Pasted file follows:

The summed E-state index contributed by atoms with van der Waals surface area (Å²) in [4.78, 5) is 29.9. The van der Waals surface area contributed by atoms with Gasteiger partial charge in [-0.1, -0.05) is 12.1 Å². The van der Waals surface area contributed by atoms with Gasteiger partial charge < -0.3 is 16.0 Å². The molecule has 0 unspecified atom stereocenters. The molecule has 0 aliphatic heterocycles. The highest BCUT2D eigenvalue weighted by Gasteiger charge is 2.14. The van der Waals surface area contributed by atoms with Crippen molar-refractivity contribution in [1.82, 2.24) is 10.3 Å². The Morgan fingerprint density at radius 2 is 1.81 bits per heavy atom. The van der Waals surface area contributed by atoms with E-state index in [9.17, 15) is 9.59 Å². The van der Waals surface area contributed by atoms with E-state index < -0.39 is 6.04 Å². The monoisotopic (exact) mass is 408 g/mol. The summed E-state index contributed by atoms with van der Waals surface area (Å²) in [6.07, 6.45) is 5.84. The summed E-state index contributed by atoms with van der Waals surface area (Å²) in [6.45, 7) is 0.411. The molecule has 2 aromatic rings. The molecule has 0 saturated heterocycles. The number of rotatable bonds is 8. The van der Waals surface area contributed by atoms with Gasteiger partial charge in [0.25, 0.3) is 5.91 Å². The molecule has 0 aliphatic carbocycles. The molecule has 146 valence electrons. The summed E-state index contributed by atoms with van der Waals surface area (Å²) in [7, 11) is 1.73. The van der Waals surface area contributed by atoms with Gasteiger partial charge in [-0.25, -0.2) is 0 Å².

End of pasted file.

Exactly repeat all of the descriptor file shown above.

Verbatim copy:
The summed E-state index contributed by atoms with van der Waals surface area (Å²) in [4.78, 5) is 29.9. The van der Waals surface area contributed by atoms with Gasteiger partial charge in [-0.1, -0.05) is 12.1 Å². The van der Waals surface area contributed by atoms with Gasteiger partial charge < -0.3 is 16.0 Å². The molecule has 0 unspecified atom stereocenters. The molecule has 0 aliphatic heterocycles. The highest BCUT2D eigenvalue weighted by Gasteiger charge is 2.14. The van der Waals surface area contributed by atoms with Crippen molar-refractivity contribution in [1.82, 2.24) is 10.3 Å². The Morgan fingerprint density at radius 2 is 1.81 bits per heavy atom. The van der Waals surface area contributed by atoms with E-state index in [9.17, 15) is 9.59 Å². The van der Waals surface area contributed by atoms with E-state index < -0.39 is 6.04 Å². The monoisotopic (exact) mass is 408 g/mol. The summed E-state index contributed by atoms with van der Waals surface area (Å²) in [6.07, 6.45) is 5.84. The summed E-state index contributed by atoms with van der Waals surface area (Å²) in [6.45, 7) is 0.411. The molecule has 2 aromatic rings. The molecule has 0 saturated heterocycles. The number of rotatable bonds is 8. The van der Waals surface area contributed by atoms with Gasteiger partial charge in [0.25, 0.3) is 5.91 Å². The molecule has 0 aliphatic carbocycles. The molecule has 146 valence electrons. The summed E-state index contributed by atoms with van der Waals surface area (Å²) in [7, 11) is 1.73. The van der Waals surface area contributed by atoms with Gasteiger partial charge in [-0.25, -0.2) is 0 Å².